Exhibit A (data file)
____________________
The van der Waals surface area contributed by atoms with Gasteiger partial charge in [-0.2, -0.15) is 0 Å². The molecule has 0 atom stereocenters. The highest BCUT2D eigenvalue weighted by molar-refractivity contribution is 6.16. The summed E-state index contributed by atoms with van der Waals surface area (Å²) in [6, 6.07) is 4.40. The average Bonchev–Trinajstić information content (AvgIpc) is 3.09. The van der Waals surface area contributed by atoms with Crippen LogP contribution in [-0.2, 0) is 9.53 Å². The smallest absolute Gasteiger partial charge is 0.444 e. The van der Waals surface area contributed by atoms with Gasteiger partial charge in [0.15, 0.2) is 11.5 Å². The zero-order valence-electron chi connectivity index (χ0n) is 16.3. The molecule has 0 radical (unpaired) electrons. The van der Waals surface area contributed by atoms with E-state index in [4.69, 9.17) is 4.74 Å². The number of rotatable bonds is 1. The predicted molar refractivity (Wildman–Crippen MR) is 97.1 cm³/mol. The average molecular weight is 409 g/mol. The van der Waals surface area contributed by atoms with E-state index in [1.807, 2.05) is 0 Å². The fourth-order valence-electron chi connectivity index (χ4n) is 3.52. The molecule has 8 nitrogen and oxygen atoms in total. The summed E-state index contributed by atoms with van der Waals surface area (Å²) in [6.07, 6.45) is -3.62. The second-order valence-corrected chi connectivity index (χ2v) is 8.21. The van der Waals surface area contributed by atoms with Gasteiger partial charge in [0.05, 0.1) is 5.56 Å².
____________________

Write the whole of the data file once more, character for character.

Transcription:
The van der Waals surface area contributed by atoms with Gasteiger partial charge in [-0.2, -0.15) is 0 Å². The molecule has 0 atom stereocenters. The highest BCUT2D eigenvalue weighted by molar-refractivity contribution is 6.16. The summed E-state index contributed by atoms with van der Waals surface area (Å²) in [6, 6.07) is 4.40. The average Bonchev–Trinajstić information content (AvgIpc) is 3.09. The van der Waals surface area contributed by atoms with Crippen LogP contribution in [-0.2, 0) is 9.53 Å². The smallest absolute Gasteiger partial charge is 0.444 e. The van der Waals surface area contributed by atoms with Gasteiger partial charge in [0.15, 0.2) is 11.5 Å². The zero-order valence-electron chi connectivity index (χ0n) is 16.3. The molecule has 0 radical (unpaired) electrons. The van der Waals surface area contributed by atoms with E-state index in [4.69, 9.17) is 4.74 Å². The number of rotatable bonds is 1. The predicted molar refractivity (Wildman–Crippen MR) is 97.1 cm³/mol. The average molecular weight is 409 g/mol. The van der Waals surface area contributed by atoms with E-state index in [1.807, 2.05) is 0 Å². The fourth-order valence-electron chi connectivity index (χ4n) is 3.52. The molecule has 8 nitrogen and oxygen atoms in total. The summed E-state index contributed by atoms with van der Waals surface area (Å²) in [6.07, 6.45) is -3.62. The second-order valence-corrected chi connectivity index (χ2v) is 8.21. The van der Waals surface area contributed by atoms with Gasteiger partial charge in [0.05, 0.1) is 5.56 Å².